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The health impact of coffee has been
a controversial topic, with advocates
pushing its antioxidant activity and brain
boosting ability, and others criticizing
the downsides such as insomnia,
indigestion and an increased heart
rate and blood pressure.

But the latest wave of studies brings a wealth of
good news for coffee lovers.

Coffee is good for you, when consumed in moderation.
It's high in antioxidants and linked to a reduced risk
of many

The potential health benefits associated with drinking
coffee include protecting against type 2 diabetes,
Parkinson's disease, liver disease, liver cancer,
and dementia.

Other studies have found that coffee drinkers may
have a reduced risk of cardiovascular disease (including
heart attack, heart failure, and stroke.

Coffee also appears to improve cognitive function
and decrease the risk of

Although coffee may have benefits, keep in mind
that other beverages, such as milk and some fruit
juices, contain nutrients that coffee doesn't.

Also, adding cream and sugar to your
coffee adds fat and calories, up to hundreds
of calories in some cases.

Like many other foods and nutrients, too much
coffee can cause problems, especially in the
digestive tract.

But studies have shown that drinking
up to two 16 oz cups of coffee per day
is safe.

is an alkaloid.
It is found in over 60 plants, such as cola nuts,
coffee, tea, and cacao beans.

Caffeine is a white powder which dissolves easily
in water and has a slightly bitter taste.

Much of the caffeine that is removed from
coffee is sold to pharmaceutical and
soft drink companies.
For coffee to be called "decaffeinated,"
it must have at least 97% of its caffeine removed.

The most well-known source of caffeine is the
coffee bean, a misnomer for the
seed of Coffea plants.

Beverages containing caffeine are
ingested to relieve or prevent drowsiness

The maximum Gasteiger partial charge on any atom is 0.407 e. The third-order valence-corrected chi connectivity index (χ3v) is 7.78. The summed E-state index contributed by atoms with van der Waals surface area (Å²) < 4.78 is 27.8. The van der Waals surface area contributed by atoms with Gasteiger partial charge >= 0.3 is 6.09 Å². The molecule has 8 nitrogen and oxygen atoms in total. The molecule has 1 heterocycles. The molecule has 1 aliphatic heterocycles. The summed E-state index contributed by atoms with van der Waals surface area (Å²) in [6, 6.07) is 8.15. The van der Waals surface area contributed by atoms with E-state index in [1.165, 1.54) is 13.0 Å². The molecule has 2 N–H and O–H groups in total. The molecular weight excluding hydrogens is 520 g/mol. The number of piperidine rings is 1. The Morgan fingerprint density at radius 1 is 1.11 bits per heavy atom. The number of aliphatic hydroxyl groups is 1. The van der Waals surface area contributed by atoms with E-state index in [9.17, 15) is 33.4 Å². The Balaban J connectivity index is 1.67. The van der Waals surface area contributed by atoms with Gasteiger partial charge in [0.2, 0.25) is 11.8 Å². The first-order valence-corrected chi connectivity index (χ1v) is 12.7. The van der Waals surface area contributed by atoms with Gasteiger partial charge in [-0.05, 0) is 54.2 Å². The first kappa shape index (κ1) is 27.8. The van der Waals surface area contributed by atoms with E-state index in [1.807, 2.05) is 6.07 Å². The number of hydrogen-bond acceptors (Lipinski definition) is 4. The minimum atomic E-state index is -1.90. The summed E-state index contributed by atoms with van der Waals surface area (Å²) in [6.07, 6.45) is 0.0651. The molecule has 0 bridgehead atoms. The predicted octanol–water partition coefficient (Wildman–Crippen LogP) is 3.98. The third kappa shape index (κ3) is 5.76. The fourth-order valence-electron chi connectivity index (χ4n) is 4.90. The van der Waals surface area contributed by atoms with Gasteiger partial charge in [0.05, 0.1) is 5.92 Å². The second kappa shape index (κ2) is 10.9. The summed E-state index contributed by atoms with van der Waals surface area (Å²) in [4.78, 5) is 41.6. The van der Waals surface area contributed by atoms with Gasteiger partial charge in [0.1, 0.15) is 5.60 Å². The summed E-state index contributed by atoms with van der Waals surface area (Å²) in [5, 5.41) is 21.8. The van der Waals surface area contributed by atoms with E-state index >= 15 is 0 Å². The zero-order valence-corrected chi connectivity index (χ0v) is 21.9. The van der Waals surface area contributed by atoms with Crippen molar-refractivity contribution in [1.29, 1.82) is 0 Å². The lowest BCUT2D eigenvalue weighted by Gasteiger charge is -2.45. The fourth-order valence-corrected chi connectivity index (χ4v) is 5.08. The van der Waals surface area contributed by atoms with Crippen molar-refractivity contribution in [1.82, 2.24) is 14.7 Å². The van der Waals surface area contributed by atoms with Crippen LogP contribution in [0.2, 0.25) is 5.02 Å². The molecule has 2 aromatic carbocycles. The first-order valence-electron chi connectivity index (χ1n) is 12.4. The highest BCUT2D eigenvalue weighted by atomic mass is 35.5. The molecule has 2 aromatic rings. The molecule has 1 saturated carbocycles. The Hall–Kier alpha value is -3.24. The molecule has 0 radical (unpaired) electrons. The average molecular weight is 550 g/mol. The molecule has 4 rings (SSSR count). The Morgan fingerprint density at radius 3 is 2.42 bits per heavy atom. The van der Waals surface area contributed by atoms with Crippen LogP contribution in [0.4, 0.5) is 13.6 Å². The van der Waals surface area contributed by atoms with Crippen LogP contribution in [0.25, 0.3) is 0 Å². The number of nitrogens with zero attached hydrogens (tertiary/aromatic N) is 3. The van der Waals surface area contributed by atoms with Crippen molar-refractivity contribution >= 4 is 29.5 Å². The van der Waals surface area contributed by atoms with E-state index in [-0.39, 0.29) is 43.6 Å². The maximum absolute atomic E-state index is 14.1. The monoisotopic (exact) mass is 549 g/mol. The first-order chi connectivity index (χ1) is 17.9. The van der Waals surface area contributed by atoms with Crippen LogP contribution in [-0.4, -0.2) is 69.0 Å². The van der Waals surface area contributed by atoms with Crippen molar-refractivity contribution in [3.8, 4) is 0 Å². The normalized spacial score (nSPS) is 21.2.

and to improve performance.

To make these drinks, caffeine is extracted by steeping
the plant product in water, a process called infusion.

Caffeine is classified by the US Food
& Drug Administration ( FDA ) as
generally recognized as safe.

Under 500 mg of caffeine a day is
considered to be safe for most healthy adults.
That's roughly the amount of caffeine in 4
cups of coffee, 10 cans of soda, or
2 "energy shot" drinks.
Keep in mind that the actual caffeine content in
beverages varies widely, especially among
energy drinks.

Toxic doses, over 10 grams per day for an
adult, are much higher than the typical
dose of under 500 mg per day.

There are 1,000 milligrams (mg) in 1 gram (g).

A 20 oz. cup of dark roast coffee has 340 mg
of caffeine in it, so you would have to drink
between 15 and 30 of them before it's
considered to be toxic.


Caffeine is a central nervous system
stimulant that reduces fatigue and, at normal doses,
caffeine has variable effects on learning and memory,
but it generally improves reaction time, wakefulness,
and concentration.

Caffeine can produce a mild form of drug
dependence, associated with such as
sleepiness, headache, and irritability, when
an individual stops using caffeine after
repeated daily intake.

Caffeine sometimes increases the effectiveness of
some medications,
such as those for headaches like Excedrin.
Caffeine was determined to increase the
potency of some over-the-counter
analgesic medications by 40%.

Can you flush caffeine out of your system?

The effective way to get rid of your jitters is to flush
out your system with water.
Drinking water will decrease the effects of caffeine
in a relatively short time.

Caffeine Content of
Some Beverages:

The good old Mountain Dew has 54 mg
of caffeine per 12 fl. oz.
Mello Yello, contains 53 mg.

Many caffeinated beverages contain between
40 and 50 mg of caffeine, including Diet Coke
and Diet Dr. Pepper.

Soda containing less than 40 mg of caffeine
per 12-oz. serving include Coca-Cola
and Coca-Cola Zero, which both contain
35 mg of caffeine, according to
the Mayo Clinic.

Diet Pepsi and Pepsi contains between 36 and 38 mg
of caffeine per serving.

Excedrin - 2 doses - 130 mg
Pepsi Wild Cherry - 38 mg
Tea, 5 min. steep - 5 oz - 40-100 mg

Chocolate - 1 oz - 1-35 mg

Caffeine is naturally found in cocoa beans, so most
chocolate has at least some of the energy-boosting

The U.S. Food & Drug Administration regulates how
much caffeine a 12-oz. drink can contain, which is
71 mg per serving.

Caffeinated soda that contain this limit or almost
at the limit include Mountain Dew MDX and
Coke Blak.
This amount is comparable to one shot of espresso,
which contains 75 mg of caffeine.

Some sodas do not contain caffeine, these include
7-Up, Fresca, Sierra Mist, Mug Root Beer and Sprite.
That includes all flavors and versions
of these sodas.

The average brewed cup of coffee has
about 320 mg per 16 fl. oz.